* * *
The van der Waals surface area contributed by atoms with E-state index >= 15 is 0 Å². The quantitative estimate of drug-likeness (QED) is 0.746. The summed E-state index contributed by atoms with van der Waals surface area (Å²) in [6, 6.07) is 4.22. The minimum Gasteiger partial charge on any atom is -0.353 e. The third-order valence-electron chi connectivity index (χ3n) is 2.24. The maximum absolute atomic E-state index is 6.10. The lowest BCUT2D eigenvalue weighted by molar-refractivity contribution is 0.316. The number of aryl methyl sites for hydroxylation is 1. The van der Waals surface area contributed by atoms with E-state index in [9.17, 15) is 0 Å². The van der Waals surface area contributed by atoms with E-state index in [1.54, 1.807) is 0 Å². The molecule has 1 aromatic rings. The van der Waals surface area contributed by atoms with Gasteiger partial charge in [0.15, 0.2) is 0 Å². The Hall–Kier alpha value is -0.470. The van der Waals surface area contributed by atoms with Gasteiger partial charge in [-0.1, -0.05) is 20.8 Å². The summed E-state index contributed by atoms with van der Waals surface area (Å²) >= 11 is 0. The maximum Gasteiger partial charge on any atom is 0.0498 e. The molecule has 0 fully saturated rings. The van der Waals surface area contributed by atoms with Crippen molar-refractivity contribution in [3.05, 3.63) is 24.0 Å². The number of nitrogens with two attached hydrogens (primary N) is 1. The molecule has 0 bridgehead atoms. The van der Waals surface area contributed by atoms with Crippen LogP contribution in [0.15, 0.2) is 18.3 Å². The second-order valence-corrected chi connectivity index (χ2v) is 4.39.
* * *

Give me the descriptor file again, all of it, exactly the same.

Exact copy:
The van der Waals surface area contributed by atoms with E-state index >= 15 is 0 Å². The quantitative estimate of drug-likeness (QED) is 0.746. The summed E-state index contributed by atoms with van der Waals surface area (Å²) in [6, 6.07) is 4.22. The minimum Gasteiger partial charge on any atom is -0.353 e. The third-order valence-electron chi connectivity index (χ3n) is 2.24. The maximum absolute atomic E-state index is 6.10. The lowest BCUT2D eigenvalue weighted by molar-refractivity contribution is 0.316. The number of aryl methyl sites for hydroxylation is 1. The van der Waals surface area contributed by atoms with E-state index in [9.17, 15) is 0 Å². The van der Waals surface area contributed by atoms with E-state index in [1.54, 1.807) is 0 Å². The molecule has 1 aromatic rings. The van der Waals surface area contributed by atoms with Gasteiger partial charge in [0.15, 0.2) is 0 Å². The Hall–Kier alpha value is -0.470. The van der Waals surface area contributed by atoms with Gasteiger partial charge in [-0.1, -0.05) is 20.8 Å². The summed E-state index contributed by atoms with van der Waals surface area (Å²) >= 11 is 0. The maximum Gasteiger partial charge on any atom is 0.0498 e. The molecule has 0 fully saturated rings. The van der Waals surface area contributed by atoms with Crippen molar-refractivity contribution in [3.05, 3.63) is 24.0 Å². The number of nitrogens with two attached hydrogens (primary N) is 1. The molecule has 0 bridgehead atoms. The van der Waals surface area contributed by atoms with Crippen LogP contribution in [0.15, 0.2) is 18.3 Å². The second-order valence-corrected chi connectivity index (χ2v) is 4.39.